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In Melbourne Shabbat begins Fri 10 Apr 2020 05:41 PM and ends Sat 11 Apr 2020 06:40 PM

Melbourne’s Minyan Finder

כ"ג חשון ה' אלפים תש"ע

Melbourne barrister David Havin is to be congratulated on his idea of compiling a Melbourne Minyan Finder. Now in its third edition, its list of venues and times is still expanding.

Download Melbourne Minyan Finder.

The Melbourne Minyan Finder (foldable for pocket use) lists in chronological order the times for each mid-week morning, afternoon and evening service, as well as those for Sundays.

The idea was born last year when David’s elder son, Reuben, was preparing for his bar mitzvah. Reuben was already attending synagogue (shule) each morning and afternoon and he knew that when he became 13 years old, he would also need to go each evening. ‘I thought I’d jot down a few different times and venues in our area, so he could have a number of choices. Then it occurred to me that I could do something for the entire community and construct a database.’

Orthodox Jews have a religious obligation to pray three times daily: morning, afternoon and evening. The obligation is best discharged in a minyan, a group of at least ten males, all aged 13 years or over. Whilst this most often occurs in a synagogue, in fact, any indoor venue such as an office or business is perfectly acceptable.

‘Since most synagogues are to be found in the Caulfield/East St Kilda/Ripponlea area, access is relatively easy for morning (Shacharit) and evening (Ma’ariv) prayers,’ David said, ‘but for the afternoon (Mincha) service, especially during the winter months – that is, between approximately 1pm and 5.15pm – attendance can be problematic.’

Hence one of the reasons for the Melbourne Minyan Finder. The third edition lists 41 venues, some of which are far away from the heart of the Jewish community, in such suburbs as Burwood, the CBD, Cheltenham, Port Melbourne and St Kilda Road. So, with the growing numbers of observant Jews, this list is proving both a convenience and a comfort. It is also very useful for Jews who unfortunately are in the year of mourning for a deceased parent and wish to attend shule to recite Kaddish.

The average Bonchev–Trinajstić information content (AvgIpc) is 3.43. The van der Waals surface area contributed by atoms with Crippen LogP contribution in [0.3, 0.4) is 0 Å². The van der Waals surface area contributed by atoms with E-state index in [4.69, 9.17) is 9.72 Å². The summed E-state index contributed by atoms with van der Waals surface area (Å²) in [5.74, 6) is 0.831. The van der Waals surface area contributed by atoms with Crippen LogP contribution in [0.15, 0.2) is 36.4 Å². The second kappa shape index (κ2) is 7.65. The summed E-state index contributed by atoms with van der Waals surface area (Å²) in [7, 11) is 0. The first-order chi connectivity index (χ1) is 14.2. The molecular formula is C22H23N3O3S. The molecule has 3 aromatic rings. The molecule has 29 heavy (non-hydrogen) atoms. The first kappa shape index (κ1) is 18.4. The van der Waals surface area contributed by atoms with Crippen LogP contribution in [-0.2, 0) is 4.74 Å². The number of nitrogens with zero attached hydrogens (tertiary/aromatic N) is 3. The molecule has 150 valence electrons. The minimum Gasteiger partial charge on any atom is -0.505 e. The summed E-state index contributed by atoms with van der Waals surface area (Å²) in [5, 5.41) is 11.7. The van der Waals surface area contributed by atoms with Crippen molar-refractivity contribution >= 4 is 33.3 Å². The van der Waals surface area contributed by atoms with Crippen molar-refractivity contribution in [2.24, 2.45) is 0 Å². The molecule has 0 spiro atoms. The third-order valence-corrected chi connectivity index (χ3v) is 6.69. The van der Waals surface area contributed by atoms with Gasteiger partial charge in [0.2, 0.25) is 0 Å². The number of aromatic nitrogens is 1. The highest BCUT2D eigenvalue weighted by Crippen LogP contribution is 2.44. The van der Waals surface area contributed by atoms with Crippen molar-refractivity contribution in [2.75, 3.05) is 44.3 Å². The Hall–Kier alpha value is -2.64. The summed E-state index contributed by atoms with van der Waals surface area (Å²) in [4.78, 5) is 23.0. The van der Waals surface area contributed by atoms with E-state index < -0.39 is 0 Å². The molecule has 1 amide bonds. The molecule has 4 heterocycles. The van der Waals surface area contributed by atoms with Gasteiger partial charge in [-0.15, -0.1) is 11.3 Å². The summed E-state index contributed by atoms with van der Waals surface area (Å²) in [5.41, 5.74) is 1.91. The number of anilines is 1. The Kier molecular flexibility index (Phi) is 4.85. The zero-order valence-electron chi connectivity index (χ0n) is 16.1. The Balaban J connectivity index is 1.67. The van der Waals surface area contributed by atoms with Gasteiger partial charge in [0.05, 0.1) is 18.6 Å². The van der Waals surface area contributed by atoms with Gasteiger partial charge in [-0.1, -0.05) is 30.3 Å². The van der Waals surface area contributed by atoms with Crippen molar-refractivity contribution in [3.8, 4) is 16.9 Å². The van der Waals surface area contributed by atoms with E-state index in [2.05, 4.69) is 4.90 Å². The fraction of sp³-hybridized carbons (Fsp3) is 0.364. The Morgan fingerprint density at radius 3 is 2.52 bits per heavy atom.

Born in Elwood and brought up in Brighton in the 1960s, David Havin remembers the local shule having services only on Shabbat and Festivals.

Now, he is amazed not only to find that Brighton synagogue has daily morning prayers and Tuesday evening services, he is ‘staggered’, moreover, to find that adjacent Moorabbin, which could not even sustain a Shabbat afternoon service in his youth, now also has a service each Sunday morning.

He sees this as clear evidence of the burgeoning of Melbourne Orthodoxy.

David has printed 4,000 copies and, through the good offices of the Council of Orthodox Synagogues of Victoria, has distributed them to every synagogue in Melbourne.

Such has been the success of the Melbourne Minyan Finder that David is presently ‘exporting’ the idea north of the Murray River. He has found someone in Sydney who is prepared to collaborate with him in preparing a Sydney Minyan Finder.

As well as the Melbourne Minyan Finder, David found time last year to write two books. The first, The Legacy of Abraham, is an annotated compilation of the customs of Ichenhausen, an ancient and important Jewish community in Bavaria. The second is Even Sh’tiyyah: Orthodox Jewry in Carlton and Surrounding Suburbs, which chronicles Orthodox life in Melbourne’s northern suburbs, primarily Carlton, but also Brunswick, Coburg, East Melbourne, Fitzroy, Moonee Ponds and Thornbury. Its publication coincided with a number of day-long bus tours of the CBD, East Melbourne and Carlton, which he conducted.

He is shortly travelling abroad for a fortnight to lead a tour for 30 Melbournians of Poland, Hungary, Ukraine, Slovakia and Austria.

David Havin, as well as being a member of Congregation Adass Israel, has also been a Reader at St Kilda Hebrew Congregation since 1994.

He welcomes suggestions and additions to his handy little innovation, which has caught on so readily.

Contact him at djhavin@vicbar.com.au

Original article is at

http://ccjaustralia.org/ge/2008/8Society.pdf (page 83)


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